NEW ORLEANS – A paradigm shift in mental health care is needed, according to a review published in the journal. American Journal of Psychiatry and presented at the annual meeting of the American Psychiatric Association (APA).
Mental health professionals should move from a community-based approach to individual therapy and pharmacological treatment to a more public mental health approach to a more equitable model of mental health care, said Dr. Margarita Alegría of Massachusetts General Hospital and Dr. Harvard. Boston Medical School, and colleagues.
Alegría and the group said there is a serious need to address mental health care inequalities in minority communities, with more severe and enduring mental health conditions and less access to the necessary resources due to lack of funding for services, as well as insurance coverage. .
Mental health care has not “significantly improved” for minorities “in the last 20 years,” they noted.
“It’s a timely opportunity because we can disrupt the main patterns of individual pharmacological treatment … and really start thinking about how to bring services to communities,” Alegria said. MedPage Today. “It’s an opportunity to re-imagine how we can put these dollars into practice and open the door to more community-based intervention.”
The idea is to address the “structural factors that affect wealth, education and neighborhood conditions” that are linked to care inequalities, he added.
Alegria and colleagues reviewed a variety of research and programs to reduce these differences in the use of evidence-based approaches by mental health professionals. One of the first initiatives mentioned was the CDC Health Impact in 5 Years (HI-5) framework, a nutrition pyramid-like scheme that demonstrates interventions from counseling and education (top level) to social determinants of health (lower level). mental health care.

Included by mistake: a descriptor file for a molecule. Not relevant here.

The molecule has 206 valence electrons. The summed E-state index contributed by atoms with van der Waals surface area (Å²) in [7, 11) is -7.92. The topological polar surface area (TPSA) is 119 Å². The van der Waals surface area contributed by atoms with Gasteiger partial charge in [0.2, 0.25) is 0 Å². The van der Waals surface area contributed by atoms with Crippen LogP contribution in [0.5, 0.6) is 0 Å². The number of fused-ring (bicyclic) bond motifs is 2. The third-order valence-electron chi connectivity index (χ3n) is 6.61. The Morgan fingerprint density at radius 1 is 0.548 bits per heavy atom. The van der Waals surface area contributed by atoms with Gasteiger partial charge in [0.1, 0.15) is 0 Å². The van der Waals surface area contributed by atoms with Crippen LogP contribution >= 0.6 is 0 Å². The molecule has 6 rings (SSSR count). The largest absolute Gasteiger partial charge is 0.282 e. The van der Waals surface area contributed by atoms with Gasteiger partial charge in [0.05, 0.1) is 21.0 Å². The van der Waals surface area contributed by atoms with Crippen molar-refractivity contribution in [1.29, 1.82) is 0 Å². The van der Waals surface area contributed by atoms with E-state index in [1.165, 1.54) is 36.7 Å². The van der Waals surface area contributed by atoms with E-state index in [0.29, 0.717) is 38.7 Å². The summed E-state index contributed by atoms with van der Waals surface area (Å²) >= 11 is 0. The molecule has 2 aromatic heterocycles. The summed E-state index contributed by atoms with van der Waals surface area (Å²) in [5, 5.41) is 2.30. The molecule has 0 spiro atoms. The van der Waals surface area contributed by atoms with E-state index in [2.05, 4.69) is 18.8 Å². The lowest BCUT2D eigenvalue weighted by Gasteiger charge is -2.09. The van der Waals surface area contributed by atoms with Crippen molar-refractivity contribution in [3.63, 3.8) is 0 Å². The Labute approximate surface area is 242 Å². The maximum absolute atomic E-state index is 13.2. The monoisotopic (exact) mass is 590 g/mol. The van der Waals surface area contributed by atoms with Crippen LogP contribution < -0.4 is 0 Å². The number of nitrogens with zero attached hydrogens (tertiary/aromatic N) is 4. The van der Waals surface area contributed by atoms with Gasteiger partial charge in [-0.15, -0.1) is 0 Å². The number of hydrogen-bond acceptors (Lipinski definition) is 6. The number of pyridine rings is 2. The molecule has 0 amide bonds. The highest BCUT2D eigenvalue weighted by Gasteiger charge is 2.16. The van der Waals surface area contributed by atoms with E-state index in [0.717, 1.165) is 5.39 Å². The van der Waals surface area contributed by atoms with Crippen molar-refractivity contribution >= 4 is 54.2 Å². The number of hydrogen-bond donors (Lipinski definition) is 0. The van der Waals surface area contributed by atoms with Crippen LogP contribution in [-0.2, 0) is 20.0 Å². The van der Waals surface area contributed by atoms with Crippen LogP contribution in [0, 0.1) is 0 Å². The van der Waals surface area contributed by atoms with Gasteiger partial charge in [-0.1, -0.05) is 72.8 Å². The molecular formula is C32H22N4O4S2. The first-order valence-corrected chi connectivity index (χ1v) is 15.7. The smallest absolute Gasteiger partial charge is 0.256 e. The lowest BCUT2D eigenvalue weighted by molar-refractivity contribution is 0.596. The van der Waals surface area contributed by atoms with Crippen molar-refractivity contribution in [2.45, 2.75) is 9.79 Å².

“Based on the HI-5 model, we highlight specific community-level or community-based approaches that can significantly change the mental health landscape of people of color,” wrote Alegria and the group. “By investing in social decision-makers and prevention interventions as discussed in this vision – and better coordination between these programs and primary care screening and referral systems – fewer people will need to go to a clinic with staff who may be overwhelmed. addressing structural and social problems “.
As noted, previous reviews have shown that paraprofessional interventions have led to better outcomes in community-based environments. In a systematic review, for example, 69% of 27 randomized controlled trials significantly improved mental health outcomes with programs that included community health workers.
Alegría and colleagues also highlighted programs that increase green spaces (gardens and parks) and blue spaces (access to rivers, lakes, and oceans) in communities, and have been shown to reduce the chances of depression among the elderly, reducing the chances of depression among the elderly. income districts.
There are barriers to implementing these changes in mental health care, said Ned Kalin, director of the University of Medicine and Public Health at the University of Wisconsin in Madison. American Journal of PsychiatryAt the APA meeting at the presentation of the review.
“One of the challenges is for academic institutions to work with their leadership to ensure that they prioritize additional resources and focus on additional community efforts for the population who currently do not have the resources to access this type of care,” he said.
“One of the things they can do is collaborate with academic communities … bring their expertise to the communities and share with them what may be important ways to facilitate evidence-based care in the communities,” Alegria said, adding that resources are available. The National Institute of Mental Health and the National Institute for Minority Health and Health Inequality to help develop these partnerships.
This review was supported by the National Institute for Minority Health and Inequality, the National Institute on Drug Abuse, the National Institute on Alcohol Abuse and Alcoholism, and the National Institute on Child Health and Human Development.